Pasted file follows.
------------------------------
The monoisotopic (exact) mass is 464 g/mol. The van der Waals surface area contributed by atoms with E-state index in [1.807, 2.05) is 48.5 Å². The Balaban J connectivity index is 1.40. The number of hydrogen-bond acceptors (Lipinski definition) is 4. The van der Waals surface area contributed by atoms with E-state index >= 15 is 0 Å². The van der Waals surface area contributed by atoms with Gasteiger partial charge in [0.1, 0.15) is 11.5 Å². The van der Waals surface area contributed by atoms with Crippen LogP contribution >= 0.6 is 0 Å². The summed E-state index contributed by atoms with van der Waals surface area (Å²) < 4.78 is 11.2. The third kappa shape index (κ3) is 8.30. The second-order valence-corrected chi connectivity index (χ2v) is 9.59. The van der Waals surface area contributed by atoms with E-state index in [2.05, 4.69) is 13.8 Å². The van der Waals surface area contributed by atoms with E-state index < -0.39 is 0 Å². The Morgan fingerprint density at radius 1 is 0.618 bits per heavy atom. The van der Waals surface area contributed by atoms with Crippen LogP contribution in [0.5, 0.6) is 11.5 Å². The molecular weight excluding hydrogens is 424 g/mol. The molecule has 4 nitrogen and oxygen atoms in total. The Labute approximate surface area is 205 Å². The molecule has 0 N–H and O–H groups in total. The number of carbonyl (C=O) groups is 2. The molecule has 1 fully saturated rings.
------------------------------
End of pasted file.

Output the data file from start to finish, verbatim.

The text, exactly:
The monoisotopic (exact) mass is 464 g/mol. The van der Waals surface area contributed by atoms with E-state index in [1.807, 2.05) is 48.5 Å². The Balaban J connectivity index is 1.40. The number of hydrogen-bond acceptors (Lipinski definition) is 4. The van der Waals surface area contributed by atoms with E-state index >= 15 is 0 Å². The van der Waals surface area contributed by atoms with Gasteiger partial charge in [0.1, 0.15) is 11.5 Å². The van der Waals surface area contributed by atoms with Crippen LogP contribution >= 0.6 is 0 Å². The summed E-state index contributed by atoms with van der Waals surface area (Å²) < 4.78 is 11.2. The third kappa shape index (κ3) is 8.30. The second-order valence-corrected chi connectivity index (χ2v) is 9.59. The van der Waals surface area contributed by atoms with E-state index in [2.05, 4.69) is 13.8 Å². The van der Waals surface area contributed by atoms with E-state index < -0.39 is 0 Å². The Morgan fingerprint density at radius 1 is 0.618 bits per heavy atom. The van der Waals surface area contributed by atoms with Crippen LogP contribution in [0.5, 0.6) is 11.5 Å². The molecular weight excluding hydrogens is 424 g/mol. The molecule has 4 nitrogen and oxygen atoms in total. The Labute approximate surface area is 205 Å². The molecule has 0 N–H and O–H groups in total. The number of carbonyl (C=O) groups is 2. The molecule has 1 fully saturated rings.